by Clara Ewert Fisher,
MCC Vietnam, Pleiku, 1973-1975
In June of 1973, Wally Ewert and I set out on our great adventure. Energized by the anti-establishment attitudes and new freedoms of the 1960s and 1970s, we were convinced that we could make the world a better place. We left careers and hopes for the future for a small Asian country. We knew that Việt Nam was in the middle of a war. Our Mennonite church upbringing had taught us a worldview where nonviolent peacemaking was a better alternative to the globally-accepted norms. We had walked in protest marches on our university campus. Our nonviolent peacemaking perspective was reinforced as we witnessed media reports of the brutality of war.
With four years of university education behind us, we left for Việt Nam. We soon encountered the stark realities of war. Our understandings of what was essential for life and our faith in God were the only preparation we had to face the truths of the next two years. The scars of war left a mark on us too.
On our first visit to the MCC Unit in Nha Trang, we watched tracer bullets flash through the night skies. We heard strange popping sounds and saw streaks of lights criss-crossing a nearby hillside. This was the first of many nights punctuated by artillery explosions.
Our MCC house in Pleiku, in the central highlands where MCC’s work was primarily focused on medical care and agricultural development, sat next to the hospital we ran jointly with the Tin Lành church. Across the street was a South Vietnamese heavy artillery base. As rockets were fired in the direction of the Ho Chi Minh trail to the west, the loud percussive sound literally caused dust to sift down from the ceiling.
Chị Sau, who worked as a cook and cleaner in our house, was raising her three school aged children alone. Her husband had been killed in the fighting.
Once, when the tall grass around the base near our house caught fire, it resembled Canada Day, with land mines exploding like fireworks in quick succession.
We frequently saw B52 bomber jet trails high in the sky as they passed over into Cambodia and Laos—the border was just 40 kilometers away from us. There, they dropped their payload on the Ho Chi Minh trail, where North Vietnamese troops travelled to and from their combat missions. We would often feel the earth shake just before we heard the sounds of explosions reaching us from a distance.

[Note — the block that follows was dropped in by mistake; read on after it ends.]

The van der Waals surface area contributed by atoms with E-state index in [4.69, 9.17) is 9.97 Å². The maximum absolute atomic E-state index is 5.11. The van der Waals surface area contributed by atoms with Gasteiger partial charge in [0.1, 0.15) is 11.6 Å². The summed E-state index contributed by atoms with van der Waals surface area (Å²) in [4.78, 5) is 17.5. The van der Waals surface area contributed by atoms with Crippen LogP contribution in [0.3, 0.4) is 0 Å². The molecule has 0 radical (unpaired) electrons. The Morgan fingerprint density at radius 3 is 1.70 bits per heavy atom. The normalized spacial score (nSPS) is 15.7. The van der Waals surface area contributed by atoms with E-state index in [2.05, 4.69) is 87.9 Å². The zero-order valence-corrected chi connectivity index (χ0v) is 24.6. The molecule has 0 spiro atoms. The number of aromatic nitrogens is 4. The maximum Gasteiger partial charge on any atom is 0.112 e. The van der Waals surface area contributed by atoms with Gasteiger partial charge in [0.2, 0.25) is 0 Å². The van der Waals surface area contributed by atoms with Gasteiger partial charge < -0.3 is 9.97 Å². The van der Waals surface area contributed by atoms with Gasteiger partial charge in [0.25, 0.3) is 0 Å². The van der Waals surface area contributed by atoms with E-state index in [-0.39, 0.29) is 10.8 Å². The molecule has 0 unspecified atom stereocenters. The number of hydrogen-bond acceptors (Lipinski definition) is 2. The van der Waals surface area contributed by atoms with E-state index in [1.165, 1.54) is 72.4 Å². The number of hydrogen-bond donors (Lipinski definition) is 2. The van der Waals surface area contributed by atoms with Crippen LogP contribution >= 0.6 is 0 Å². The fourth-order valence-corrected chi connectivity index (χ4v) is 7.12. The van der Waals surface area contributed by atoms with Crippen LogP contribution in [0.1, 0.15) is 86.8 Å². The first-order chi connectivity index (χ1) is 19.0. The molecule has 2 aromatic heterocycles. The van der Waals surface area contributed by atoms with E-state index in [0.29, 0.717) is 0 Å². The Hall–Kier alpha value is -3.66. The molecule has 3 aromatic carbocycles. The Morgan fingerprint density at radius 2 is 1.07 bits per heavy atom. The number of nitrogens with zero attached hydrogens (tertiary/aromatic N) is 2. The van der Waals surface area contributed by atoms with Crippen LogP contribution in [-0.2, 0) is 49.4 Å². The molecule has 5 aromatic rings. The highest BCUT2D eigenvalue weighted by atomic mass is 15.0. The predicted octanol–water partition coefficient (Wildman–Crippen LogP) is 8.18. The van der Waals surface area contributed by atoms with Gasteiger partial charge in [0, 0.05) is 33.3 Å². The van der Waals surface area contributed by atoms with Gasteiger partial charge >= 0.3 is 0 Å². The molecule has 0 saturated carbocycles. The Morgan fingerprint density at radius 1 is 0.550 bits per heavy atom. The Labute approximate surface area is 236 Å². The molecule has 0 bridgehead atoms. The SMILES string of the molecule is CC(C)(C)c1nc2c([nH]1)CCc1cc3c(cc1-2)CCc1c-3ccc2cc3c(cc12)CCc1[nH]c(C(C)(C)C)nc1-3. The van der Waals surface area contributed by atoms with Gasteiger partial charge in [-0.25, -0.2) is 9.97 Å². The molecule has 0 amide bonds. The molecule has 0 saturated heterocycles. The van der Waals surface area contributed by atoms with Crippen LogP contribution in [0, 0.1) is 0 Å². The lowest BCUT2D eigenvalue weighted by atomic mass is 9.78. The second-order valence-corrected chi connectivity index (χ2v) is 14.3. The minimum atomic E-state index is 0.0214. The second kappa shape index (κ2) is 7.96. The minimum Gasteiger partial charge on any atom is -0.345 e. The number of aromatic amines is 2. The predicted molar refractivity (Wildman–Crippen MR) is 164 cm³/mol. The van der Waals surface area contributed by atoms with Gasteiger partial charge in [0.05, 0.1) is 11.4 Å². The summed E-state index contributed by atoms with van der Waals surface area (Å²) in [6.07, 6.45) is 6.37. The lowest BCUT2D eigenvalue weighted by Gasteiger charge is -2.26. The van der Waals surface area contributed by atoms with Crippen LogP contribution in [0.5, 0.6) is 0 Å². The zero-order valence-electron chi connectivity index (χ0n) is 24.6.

We heard about the herbicide called Agent Orange—but the propaganda given to us in North America said it would only strip leaves off trees and that it had no long term impacts either on trees or humans. Reportedly, some military men even drank the poison in an attempt to demonstrate that it had no serious side effects.
Wally and I settled into the MCC Unit house in Pleiku in 1973. Cô Huong and Jean Hershey, both nurses in the hospital, were our housemates. Jean’s adopted Vietnamese daughter, Vui, was a delightful part of our household. Wally worked in agricultural development. I ordered drugs and supplies for the hospital and served as a host in the unit house. I also volunteered at the leprosarium and collected tribal legends and folklore. We became aware of many orphaned children, often with mixed racial backgrounds. Wally and I often mused in our Bible study group, made up of missionary friends, about how these many children should be cared for.
One Saturday evening in 1974, as Wally and I walked across our compound for supper, we finally made the decision that we would start a family. Little did we know that as we were making this decision the first of our children was being born in a village just a short distance from Pleiku.
A young mother was about to deliver her third child. The labour was difficult. The small fire burning beneath the stilt house was not enough to keep her warm. Shortly after the baby’s birth, the mother died. It was customary in that community for a baby to be buried with its mother, as there was no accepted way for a child to be nursed by another mother, nor was there any way to purchase baby formula.
The next day, the Banker family, who worked as Wycliff Bible translators, visited that village. They heard about a father with three young children and about the premature death of their mother. They asked the father if he would be willing to give up the infant for other parents to raise. The father, who loved all his children deeply but had no idea how he could care for all three of them in a war zone, agreed to give up his youngest to a life that he would never know.